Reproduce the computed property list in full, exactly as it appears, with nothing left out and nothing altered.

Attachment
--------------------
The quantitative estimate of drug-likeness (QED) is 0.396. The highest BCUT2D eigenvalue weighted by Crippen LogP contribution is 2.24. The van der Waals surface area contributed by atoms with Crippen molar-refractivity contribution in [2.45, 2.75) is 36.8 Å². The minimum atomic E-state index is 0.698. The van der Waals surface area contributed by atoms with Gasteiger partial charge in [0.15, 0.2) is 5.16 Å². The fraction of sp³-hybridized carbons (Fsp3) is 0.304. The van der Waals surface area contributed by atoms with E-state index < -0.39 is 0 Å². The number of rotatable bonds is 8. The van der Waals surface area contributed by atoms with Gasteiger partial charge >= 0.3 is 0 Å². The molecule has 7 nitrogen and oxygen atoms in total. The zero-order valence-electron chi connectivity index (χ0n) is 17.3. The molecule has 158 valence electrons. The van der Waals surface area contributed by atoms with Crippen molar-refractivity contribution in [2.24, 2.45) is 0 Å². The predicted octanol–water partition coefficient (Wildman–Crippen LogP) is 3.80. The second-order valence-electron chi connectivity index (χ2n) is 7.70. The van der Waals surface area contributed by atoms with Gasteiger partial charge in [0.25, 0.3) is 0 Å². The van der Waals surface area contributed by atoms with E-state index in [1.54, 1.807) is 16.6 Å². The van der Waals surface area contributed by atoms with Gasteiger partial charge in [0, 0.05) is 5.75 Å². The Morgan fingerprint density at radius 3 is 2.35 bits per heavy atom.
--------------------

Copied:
The quantitative estimate of drug-likeness (QED) is 0.396. The highest BCUT2D eigenvalue weighted by Crippen LogP contribution is 2.24. The van der Waals surface area contributed by atoms with Crippen molar-refractivity contribution in [2.45, 2.75) is 36.8 Å². The minimum atomic E-state index is 0.698. The van der Waals surface area contributed by atoms with Gasteiger partial charge in [0.15, 0.2) is 5.16 Å². The fraction of sp³-hybridized carbons (Fsp3) is 0.304. The van der Waals surface area contributed by atoms with E-state index < -0.39 is 0 Å². The number of rotatable bonds is 8. The van der Waals surface area contributed by atoms with Gasteiger partial charge >= 0.3 is 0 Å². The molecule has 7 nitrogen and oxygen atoms in total. The zero-order valence-electron chi connectivity index (χ0n) is 17.3. The molecule has 158 valence electrons. The van der Waals surface area contributed by atoms with Crippen molar-refractivity contribution in [2.24, 2.45) is 0 Å². The predicted octanol–water partition coefficient (Wildman–Crippen LogP) is 3.80. The second-order valence-electron chi connectivity index (χ2n) is 7.70. The van der Waals surface area contributed by atoms with Gasteiger partial charge in [0.25, 0.3) is 0 Å². The van der Waals surface area contributed by atoms with E-state index in [1.54, 1.807) is 16.6 Å². The van der Waals surface area contributed by atoms with Gasteiger partial charge in [0, 0.05) is 5.75 Å². The Morgan fingerprint density at radius 3 is 2.35 bits per heavy atom.